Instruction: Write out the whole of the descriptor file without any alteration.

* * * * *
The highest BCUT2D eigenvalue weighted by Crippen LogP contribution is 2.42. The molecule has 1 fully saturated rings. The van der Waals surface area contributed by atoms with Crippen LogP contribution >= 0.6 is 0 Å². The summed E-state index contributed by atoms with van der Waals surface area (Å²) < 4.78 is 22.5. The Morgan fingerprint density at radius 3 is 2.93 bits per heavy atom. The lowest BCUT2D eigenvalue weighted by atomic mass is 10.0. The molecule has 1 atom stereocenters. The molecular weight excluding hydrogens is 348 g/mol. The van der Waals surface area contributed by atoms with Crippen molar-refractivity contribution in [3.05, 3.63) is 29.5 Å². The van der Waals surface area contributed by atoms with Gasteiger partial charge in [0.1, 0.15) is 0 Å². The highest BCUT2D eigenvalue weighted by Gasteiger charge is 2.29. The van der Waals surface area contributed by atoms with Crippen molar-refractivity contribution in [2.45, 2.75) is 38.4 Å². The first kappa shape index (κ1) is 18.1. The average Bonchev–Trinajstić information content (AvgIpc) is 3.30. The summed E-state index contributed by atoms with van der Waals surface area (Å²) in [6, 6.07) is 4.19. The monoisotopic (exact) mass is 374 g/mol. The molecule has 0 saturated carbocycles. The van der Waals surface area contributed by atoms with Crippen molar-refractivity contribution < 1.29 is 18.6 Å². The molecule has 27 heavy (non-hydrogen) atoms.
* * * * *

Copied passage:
The highest BCUT2D eigenvalue weighted by Crippen LogP contribution is 2.42. The molecule has 1 fully saturated rings. The van der Waals surface area contributed by atoms with Crippen LogP contribution >= 0.6 is 0 Å². The summed E-state index contributed by atoms with van der Waals surface area (Å²) < 4.78 is 22.5. The Morgan fingerprint density at radius 3 is 2.93 bits per heavy atom. The lowest BCUT2D eigenvalue weighted by atomic mass is 10.0. The molecule has 1 atom stereocenters. The molecular weight excluding hydrogens is 348 g/mol. The van der Waals surface area contributed by atoms with Crippen molar-refractivity contribution in [3.05, 3.63) is 29.5 Å². The van der Waals surface area contributed by atoms with Gasteiger partial charge in [0.1, 0.15) is 0 Å². The highest BCUT2D eigenvalue weighted by Gasteiger charge is 2.29. The van der Waals surface area contributed by atoms with Crippen molar-refractivity contribution in [2.45, 2.75) is 38.4 Å². The first kappa shape index (κ1) is 18.1. The average Bonchev–Trinajstić information content (AvgIpc) is 3.30. The summed E-state index contributed by atoms with van der Waals surface area (Å²) in [6, 6.07) is 4.19. The monoisotopic (exact) mass is 374 g/mol. The molecule has 0 saturated carbocycles. The van der Waals surface area contributed by atoms with Crippen molar-refractivity contribution < 1.29 is 18.6 Å². The molecule has 27 heavy (non-hydrogen) atoms.